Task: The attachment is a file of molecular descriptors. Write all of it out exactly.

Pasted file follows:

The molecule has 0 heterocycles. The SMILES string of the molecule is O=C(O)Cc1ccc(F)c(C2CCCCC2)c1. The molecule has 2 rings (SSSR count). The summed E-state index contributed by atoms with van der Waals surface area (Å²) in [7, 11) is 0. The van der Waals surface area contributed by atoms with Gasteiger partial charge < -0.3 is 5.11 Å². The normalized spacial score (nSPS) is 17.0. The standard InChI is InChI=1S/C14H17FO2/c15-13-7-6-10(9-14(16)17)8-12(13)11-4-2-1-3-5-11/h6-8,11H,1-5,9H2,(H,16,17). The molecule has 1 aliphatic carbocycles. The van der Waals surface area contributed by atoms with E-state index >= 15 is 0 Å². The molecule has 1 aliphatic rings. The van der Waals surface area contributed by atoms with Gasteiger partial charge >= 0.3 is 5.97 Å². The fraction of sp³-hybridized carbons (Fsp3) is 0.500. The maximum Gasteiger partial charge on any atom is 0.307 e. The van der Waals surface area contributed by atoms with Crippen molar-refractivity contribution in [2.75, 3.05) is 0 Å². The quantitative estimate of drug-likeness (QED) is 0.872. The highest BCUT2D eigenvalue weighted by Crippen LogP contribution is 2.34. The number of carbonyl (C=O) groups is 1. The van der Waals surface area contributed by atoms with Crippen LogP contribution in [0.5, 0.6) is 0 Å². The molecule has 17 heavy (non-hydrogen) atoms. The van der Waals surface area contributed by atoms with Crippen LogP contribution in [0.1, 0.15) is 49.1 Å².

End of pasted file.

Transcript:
The molecule has 0 heterocycles. The SMILES string of the molecule is O=C(O)Cc1ccc(F)c(C2CCCCC2)c1. The molecule has 2 rings (SSSR count). The summed E-state index contributed by atoms with van der Waals surface area (Å²) in [7, 11) is 0. The van der Waals surface area contributed by atoms with Gasteiger partial charge < -0.3 is 5.11 Å². The normalized spacial score (nSPS) is 17.0. The standard InChI is InChI=1S/C14H17FO2/c15-13-7-6-10(9-14(16)17)8-12(13)11-4-2-1-3-5-11/h6-8,11H,1-5,9H2,(H,16,17). The molecule has 1 aliphatic carbocycles. The van der Waals surface area contributed by atoms with E-state index >= 15 is 0 Å². The molecule has 1 aliphatic rings. The van der Waals surface area contributed by atoms with Gasteiger partial charge >= 0.3 is 5.97 Å². The fraction of sp³-hybridized carbons (Fsp3) is 0.500. The maximum Gasteiger partial charge on any atom is 0.307 e. The van der Waals surface area contributed by atoms with Crippen molar-refractivity contribution in [2.75, 3.05) is 0 Å². The quantitative estimate of drug-likeness (QED) is 0.872. The highest BCUT2D eigenvalue weighted by Crippen LogP contribution is 2.34. The number of carbonyl (C=O) groups is 1. The van der Waals surface area contributed by atoms with Crippen LogP contribution in [0.5, 0.6) is 0 Å². The molecule has 17 heavy (non-hydrogen) atoms. The van der Waals surface area contributed by atoms with Crippen LogP contribution in [0.1, 0.15) is 49.1 Å².